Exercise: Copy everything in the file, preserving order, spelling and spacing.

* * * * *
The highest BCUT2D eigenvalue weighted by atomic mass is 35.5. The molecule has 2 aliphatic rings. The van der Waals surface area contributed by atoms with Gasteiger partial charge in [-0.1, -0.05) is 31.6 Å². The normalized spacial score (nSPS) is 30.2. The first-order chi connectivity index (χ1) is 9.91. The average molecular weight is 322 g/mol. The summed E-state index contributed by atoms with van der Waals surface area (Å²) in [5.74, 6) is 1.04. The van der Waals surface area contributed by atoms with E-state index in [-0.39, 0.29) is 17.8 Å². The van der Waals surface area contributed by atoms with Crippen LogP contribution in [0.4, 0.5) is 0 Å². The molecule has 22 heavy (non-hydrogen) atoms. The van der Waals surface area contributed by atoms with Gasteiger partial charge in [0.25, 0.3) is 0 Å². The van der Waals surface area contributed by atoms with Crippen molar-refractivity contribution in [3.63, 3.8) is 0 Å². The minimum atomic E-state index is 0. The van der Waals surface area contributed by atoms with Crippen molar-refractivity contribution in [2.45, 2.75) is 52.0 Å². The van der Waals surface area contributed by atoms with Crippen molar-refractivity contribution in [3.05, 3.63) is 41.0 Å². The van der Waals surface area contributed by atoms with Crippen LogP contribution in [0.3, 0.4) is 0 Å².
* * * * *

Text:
The highest BCUT2D eigenvalue weighted by atomic mass is 35.5. The molecule has 2 aliphatic rings. The van der Waals surface area contributed by atoms with Gasteiger partial charge in [-0.1, -0.05) is 31.6 Å². The normalized spacial score (nSPS) is 30.2. The first-order chi connectivity index (χ1) is 9.91. The average molecular weight is 322 g/mol. The summed E-state index contributed by atoms with van der Waals surface area (Å²) in [5.74, 6) is 1.04. The van der Waals surface area contributed by atoms with E-state index in [-0.39, 0.29) is 17.8 Å². The van der Waals surface area contributed by atoms with Crippen LogP contribution in [0.4, 0.5) is 0 Å². The molecule has 22 heavy (non-hydrogen) atoms. The van der Waals surface area contributed by atoms with Gasteiger partial charge in [0.25, 0.3) is 0 Å². The van der Waals surface area contributed by atoms with Crippen molar-refractivity contribution in [3.63, 3.8) is 0 Å². The minimum atomic E-state index is 0. The van der Waals surface area contributed by atoms with Crippen molar-refractivity contribution in [2.45, 2.75) is 52.0 Å². The van der Waals surface area contributed by atoms with Crippen molar-refractivity contribution in [3.05, 3.63) is 41.0 Å². The van der Waals surface area contributed by atoms with Crippen LogP contribution in [0.3, 0.4) is 0 Å².